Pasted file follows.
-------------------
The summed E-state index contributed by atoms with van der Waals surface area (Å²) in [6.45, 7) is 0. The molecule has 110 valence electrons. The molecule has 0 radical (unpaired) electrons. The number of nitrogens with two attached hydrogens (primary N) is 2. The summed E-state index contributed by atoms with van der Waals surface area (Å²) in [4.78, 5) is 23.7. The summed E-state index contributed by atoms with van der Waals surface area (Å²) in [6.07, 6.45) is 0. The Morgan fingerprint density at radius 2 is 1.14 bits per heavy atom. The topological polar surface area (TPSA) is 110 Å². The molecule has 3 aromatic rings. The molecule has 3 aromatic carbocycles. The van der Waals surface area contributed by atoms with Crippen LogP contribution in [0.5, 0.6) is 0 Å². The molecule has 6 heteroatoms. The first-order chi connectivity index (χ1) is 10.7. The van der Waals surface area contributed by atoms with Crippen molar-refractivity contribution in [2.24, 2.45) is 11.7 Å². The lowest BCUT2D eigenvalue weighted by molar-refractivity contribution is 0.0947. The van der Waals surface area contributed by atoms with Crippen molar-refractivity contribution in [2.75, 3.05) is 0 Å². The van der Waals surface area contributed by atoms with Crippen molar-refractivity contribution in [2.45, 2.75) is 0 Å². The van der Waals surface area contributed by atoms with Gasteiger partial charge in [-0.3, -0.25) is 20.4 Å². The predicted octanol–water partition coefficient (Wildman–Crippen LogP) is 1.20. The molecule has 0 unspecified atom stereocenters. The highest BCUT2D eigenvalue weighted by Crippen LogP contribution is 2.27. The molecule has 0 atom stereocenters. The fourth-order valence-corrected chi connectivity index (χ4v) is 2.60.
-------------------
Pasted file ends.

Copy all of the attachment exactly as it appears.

The summed E-state index contributed by atoms with van der Waals surface area (Å²) in [6.45, 7) is 0. The molecule has 110 valence electrons. The molecule has 0 radical (unpaired) electrons. The number of nitrogens with two attached hydrogens (primary N) is 2. The summed E-state index contributed by atoms with van der Waals surface area (Å²) in [4.78, 5) is 23.7. The summed E-state index contributed by atoms with van der Waals surface area (Å²) in [6.07, 6.45) is 0. The Morgan fingerprint density at radius 2 is 1.14 bits per heavy atom. The topological polar surface area (TPSA) is 110 Å². The molecule has 3 aromatic rings. The molecule has 3 aromatic carbocycles. The van der Waals surface area contributed by atoms with Crippen LogP contribution in [0.5, 0.6) is 0 Å². The molecule has 6 heteroatoms. The first-order chi connectivity index (χ1) is 10.7. The van der Waals surface area contributed by atoms with Crippen molar-refractivity contribution in [2.24, 2.45) is 11.7 Å². The lowest BCUT2D eigenvalue weighted by molar-refractivity contribution is 0.0947. The van der Waals surface area contributed by atoms with Crippen molar-refractivity contribution in [2.75, 3.05) is 0 Å². The van der Waals surface area contributed by atoms with Crippen molar-refractivity contribution in [2.45, 2.75) is 0 Å². The van der Waals surface area contributed by atoms with Gasteiger partial charge in [-0.3, -0.25) is 20.4 Å². The predicted octanol–water partition coefficient (Wildman–Crippen LogP) is 1.20. The molecule has 0 unspecified atom stereocenters. The highest BCUT2D eigenvalue weighted by Crippen LogP contribution is 2.27. The molecule has 0 atom stereocenters. The fourth-order valence-corrected chi connectivity index (χ4v) is 2.60.